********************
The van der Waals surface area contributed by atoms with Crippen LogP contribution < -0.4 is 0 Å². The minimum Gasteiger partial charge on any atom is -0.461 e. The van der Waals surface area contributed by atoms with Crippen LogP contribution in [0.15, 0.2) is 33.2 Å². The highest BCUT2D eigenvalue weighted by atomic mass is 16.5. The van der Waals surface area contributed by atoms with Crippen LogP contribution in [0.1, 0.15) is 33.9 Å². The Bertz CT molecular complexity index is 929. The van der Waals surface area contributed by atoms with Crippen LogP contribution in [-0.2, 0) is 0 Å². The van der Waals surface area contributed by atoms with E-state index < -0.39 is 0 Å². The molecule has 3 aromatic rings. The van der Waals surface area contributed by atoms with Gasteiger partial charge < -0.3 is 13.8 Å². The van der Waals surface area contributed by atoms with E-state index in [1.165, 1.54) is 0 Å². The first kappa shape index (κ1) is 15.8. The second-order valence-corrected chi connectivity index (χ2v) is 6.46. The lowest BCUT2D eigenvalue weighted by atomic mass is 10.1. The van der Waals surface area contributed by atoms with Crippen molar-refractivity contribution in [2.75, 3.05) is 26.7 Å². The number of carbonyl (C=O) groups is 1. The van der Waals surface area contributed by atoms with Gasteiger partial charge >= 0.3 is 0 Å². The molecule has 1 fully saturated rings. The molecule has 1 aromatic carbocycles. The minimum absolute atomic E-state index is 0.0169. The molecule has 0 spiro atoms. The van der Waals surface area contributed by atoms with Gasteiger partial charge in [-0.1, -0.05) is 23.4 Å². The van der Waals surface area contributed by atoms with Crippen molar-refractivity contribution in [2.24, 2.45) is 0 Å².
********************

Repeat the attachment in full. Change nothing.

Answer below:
The van der Waals surface area contributed by atoms with Crippen LogP contribution < -0.4 is 0 Å². The minimum Gasteiger partial charge on any atom is -0.461 e. The van der Waals surface area contributed by atoms with Crippen LogP contribution in [0.15, 0.2) is 33.2 Å². The highest BCUT2D eigenvalue weighted by atomic mass is 16.5. The van der Waals surface area contributed by atoms with Crippen LogP contribution in [0.1, 0.15) is 33.9 Å². The Bertz CT molecular complexity index is 929. The van der Waals surface area contributed by atoms with Crippen LogP contribution in [-0.2, 0) is 0 Å². The van der Waals surface area contributed by atoms with E-state index < -0.39 is 0 Å². The molecule has 3 aromatic rings. The van der Waals surface area contributed by atoms with Gasteiger partial charge < -0.3 is 13.8 Å². The van der Waals surface area contributed by atoms with E-state index in [1.165, 1.54) is 0 Å². The first kappa shape index (κ1) is 15.8. The second-order valence-corrected chi connectivity index (χ2v) is 6.46. The lowest BCUT2D eigenvalue weighted by atomic mass is 10.1. The van der Waals surface area contributed by atoms with Crippen molar-refractivity contribution in [2.75, 3.05) is 26.7 Å². The number of carbonyl (C=O) groups is 1. The van der Waals surface area contributed by atoms with Gasteiger partial charge >= 0.3 is 0 Å². The molecule has 1 fully saturated rings. The molecule has 1 aromatic carbocycles. The minimum absolute atomic E-state index is 0.0169. The molecule has 0 spiro atoms. The van der Waals surface area contributed by atoms with Gasteiger partial charge in [-0.1, -0.05) is 23.4 Å². The van der Waals surface area contributed by atoms with Crippen molar-refractivity contribution in [2.24, 2.45) is 0 Å².